OAKLAND, Calif. -- I'm walking between tunnels of grilled meat.
Moving through smoky plumes inside a string of connected tents in the parking lot outside Oakland Coliseum.
It's 9 in the morning, but it might as well be 1:22 a.m. at the Whisky a Go Go from this vantage point. Drinks flowing, music pulsing. Two miles away, I imagine an elderly couple sipping lavender tea by the sea, but here -- on the lip of the Black Hole -- the vibe is bedlam. A Raiders tailgate supreme. The final one of all, unfolding under the Californian sun. An amped-up tent-city of Raiders loyalists preparing their bodies and minds for Sunday's inevitable destruction of the hapless Jaguars.
Twelve Darth Vaders roam the terrain.
I encounter three hearty women sipping on massive syringes filled with a glowing yellow goo. One tells me the tubes are stuffed with Jell-O -- Jell-O with a bite. The chef of said delicacies, Ms. Myra, approaches to lay out the ingredients: 190 proof Everclear. Ms. Myra has prepared no less than 300 of these pulse-pounders for a tent crowd of 25 humans. Perhaps they should pen this essay.
I move deeper into the fury to a swath of bright blue Corona-themed tents, where the founders and denizens of The Black Hole, Oakland's beautifully infamous end-zone fan throng, gather pregame. This is the epicenter. A sea of madmen and dames clutching huge beers, eating dead animals on sticks and finding each other along the way to embrace and say farewell.
"One last time," a fellow in metal armor and a robber's ski mask says to a gentleman in a silver sombrero. "One last time in Oakland."
Against perception of the Silver and Black's so-called tug toward thuggery, men and women put hands on shoulders, smile together, say "excuse me" when they collide and exude care for each other. Beneath the tents, decked-out ladies bop and fly to Aretha Franklin's Respect while men huddle over morning beers.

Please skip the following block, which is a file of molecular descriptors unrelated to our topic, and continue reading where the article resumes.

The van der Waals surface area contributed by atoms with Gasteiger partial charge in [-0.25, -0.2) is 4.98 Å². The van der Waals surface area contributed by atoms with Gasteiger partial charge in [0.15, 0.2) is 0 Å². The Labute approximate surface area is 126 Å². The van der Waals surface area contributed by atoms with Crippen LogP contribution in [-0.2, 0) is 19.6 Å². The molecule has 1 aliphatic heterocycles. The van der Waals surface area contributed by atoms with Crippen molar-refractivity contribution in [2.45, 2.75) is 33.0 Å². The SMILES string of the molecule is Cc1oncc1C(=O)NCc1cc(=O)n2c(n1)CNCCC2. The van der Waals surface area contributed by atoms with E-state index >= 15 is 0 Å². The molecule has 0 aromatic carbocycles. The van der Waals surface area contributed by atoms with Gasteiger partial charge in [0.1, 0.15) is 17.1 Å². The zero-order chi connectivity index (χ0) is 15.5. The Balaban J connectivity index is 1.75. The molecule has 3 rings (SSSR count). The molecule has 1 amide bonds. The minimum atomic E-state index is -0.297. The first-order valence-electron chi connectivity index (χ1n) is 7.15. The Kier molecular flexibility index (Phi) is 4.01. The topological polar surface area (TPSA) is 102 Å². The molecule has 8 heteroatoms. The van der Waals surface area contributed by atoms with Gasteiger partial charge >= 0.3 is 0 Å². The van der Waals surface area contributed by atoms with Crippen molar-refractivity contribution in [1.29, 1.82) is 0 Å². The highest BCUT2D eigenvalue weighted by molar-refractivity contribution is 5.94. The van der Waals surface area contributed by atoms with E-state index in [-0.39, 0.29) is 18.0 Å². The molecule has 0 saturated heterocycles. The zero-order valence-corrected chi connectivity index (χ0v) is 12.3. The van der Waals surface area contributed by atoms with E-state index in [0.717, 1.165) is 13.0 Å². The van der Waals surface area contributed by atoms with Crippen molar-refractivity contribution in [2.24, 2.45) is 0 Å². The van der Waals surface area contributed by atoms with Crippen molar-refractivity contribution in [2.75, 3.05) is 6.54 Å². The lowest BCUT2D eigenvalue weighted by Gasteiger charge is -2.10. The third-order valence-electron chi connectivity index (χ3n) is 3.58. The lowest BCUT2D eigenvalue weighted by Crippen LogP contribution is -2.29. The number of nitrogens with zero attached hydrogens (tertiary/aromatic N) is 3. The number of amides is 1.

While I record this action in a yellow notepad borrowed from the airport motel, a human dressed as a clown and wielding a bloody axe slow dances with himself through the wonder.
At the edge of this human swell, a grill-man cooks another wave of flanked meat for a taco spread open to all. Large coolers packed with beer. Two women beside me hoist fat goblets of white wine and bounce to So Ruff, So Tuff (Wicked Mix).
"Oakland is a great football city. You think of the Raiders, you think of the ocean. You think of the pirate. We belong near the beach," an adult male using the alias of Skullator tells me beside the grill. "We pillage the land. We live off the land. It's going to be sad to leave. These fans are working-class Americans. They work hard every day, and they give everything to their team. That's why we expect the best."
I am soon approached by Victor Danhi, one of the tailgate's organizers and a 20-year member of The Black Hole, who seems curious about the nerdling jotting notes amid the unfolding chaos. Once it's understood I'm not a plainclothes member of the heat, Danhi happily dishes history about The Black Hole movement and club president, Rob Rivera.
"Rivera and about five of his friends were getting together when they heard the Raiders were coming back from L.A. (in 1995)," Danhi tells me. "They were getting together in a garage of one of these guys, and they were trying to figure out how they can do something, kind of the way (Cleveland's) Dawg Pound was back then, and they threw a bunch of names out, and somehow, The Black Hole came up during that conversation and stuck. All those guys bought tickets in Row 105 because they wanted to be in the front row right behind where the Raiders goal line was, and they just wanted to bring all the passion they had for the team coming back. It just grew and grew."